More than a century ago, Australia was introduced to the wonder of Antarctica by the great scientist and explorer Sir Douglas Mawson. Understanding the continent is key to a deeper understanding of climate, weather and sea level changes.

As a nation, Australia has an enduring commitment to protect and preserve Antarctica for future generations.

Last Dance Orange Roughy
3D Virtual Reality Artwork

11-28 August | 11am–4pm

Closed Mondays


Last Dance Orange Roughy depicts the final Australian voyage of the RSV Aurora Australis to the Antarctic continent. Last Dance Orange Roughy is an immersive visual and sonic feast of three-dimensional environments and spatial sound visualising and sonifying the last grand Antarctic dance of the Aurora Australis, crew and expeditioners.

John McCormick and Adam Nash (Wild System) were the 2020 Australian Antarctic Arts Fellows on the final Australian voyage of the icebreaker Aurora Australis to the Antarctic continent.

This project has been assisted by the Australian Government through the Australia Council for the Arts, its arts funding and advisory body.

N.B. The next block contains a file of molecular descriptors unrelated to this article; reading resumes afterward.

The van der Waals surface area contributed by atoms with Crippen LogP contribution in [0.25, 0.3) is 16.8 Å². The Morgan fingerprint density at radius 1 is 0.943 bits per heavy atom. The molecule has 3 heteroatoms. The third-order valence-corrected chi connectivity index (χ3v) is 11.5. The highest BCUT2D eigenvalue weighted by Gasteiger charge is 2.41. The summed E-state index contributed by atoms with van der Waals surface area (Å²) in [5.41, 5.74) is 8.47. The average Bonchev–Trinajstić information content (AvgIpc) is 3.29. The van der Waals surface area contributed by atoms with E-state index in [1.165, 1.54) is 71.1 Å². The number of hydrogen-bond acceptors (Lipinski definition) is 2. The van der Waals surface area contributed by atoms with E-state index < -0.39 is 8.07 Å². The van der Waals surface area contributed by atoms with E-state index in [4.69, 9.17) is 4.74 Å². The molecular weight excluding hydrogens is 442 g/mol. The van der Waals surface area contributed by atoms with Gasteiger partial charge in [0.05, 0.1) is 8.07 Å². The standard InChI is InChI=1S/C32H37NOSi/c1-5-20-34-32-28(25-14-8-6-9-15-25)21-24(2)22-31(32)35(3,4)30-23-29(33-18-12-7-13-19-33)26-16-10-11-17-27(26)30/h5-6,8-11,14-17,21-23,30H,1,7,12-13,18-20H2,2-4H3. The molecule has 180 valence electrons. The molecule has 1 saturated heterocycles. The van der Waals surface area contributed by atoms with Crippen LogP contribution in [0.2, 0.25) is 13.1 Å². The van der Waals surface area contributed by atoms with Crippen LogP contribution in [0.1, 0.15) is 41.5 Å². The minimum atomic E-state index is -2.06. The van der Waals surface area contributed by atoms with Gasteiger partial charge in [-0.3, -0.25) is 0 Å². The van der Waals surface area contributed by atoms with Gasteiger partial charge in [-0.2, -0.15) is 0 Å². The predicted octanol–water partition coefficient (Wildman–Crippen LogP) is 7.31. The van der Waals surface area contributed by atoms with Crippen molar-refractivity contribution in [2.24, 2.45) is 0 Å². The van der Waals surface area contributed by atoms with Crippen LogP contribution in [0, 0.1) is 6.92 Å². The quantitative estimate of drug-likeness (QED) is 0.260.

The Call of Aurora

25–27 August | 8pm
Tickets: $35 | $28 (conc)


A Chamber Opera about love, death and madness, by Tasmanian composer & librettist Joe Bugden.

Based on Douglas Mawson’s 1911-1914 expedition to Antarctica, this intriguing story focuses on events in 1913 when, having been stranded along with Mawson and his crew, and struggling to endure the eternal darkness of the Antarctic Winter, wireless operator Sidney Jeffryes goes mad, believing himself to be Jesus Christ. The Call of Aurora investigates Mawson’s relationship with Jeffryes, and considers how History can shine its eternal light on some people, whilst casting others into the shadows of obscurity and anonymity.

Decoding the Myth of Sidney Jeffryes

25 August | 6:15pm

Doors open at 6:15 for a 6:20pm start. Please note audience members must leave the theatre immediately after the forum allowing for the pre-show preparations for The Call of Aurora.

Sidney Jeffryes, Mawson’s radioman, famously suffered a psychotic breakdown in midwinter 1913.

Three panellists – a polar psychologist, an Antarctic cultural historian, and the composer of an opera based on Jeffryes’ experience – discuss the factors that produced this situation and how we could interpret it today.


Dr Carolyn Philpott, musicologist (UTAS)

  • Prof Kimberly Norris, Polar psychologist (UTAS);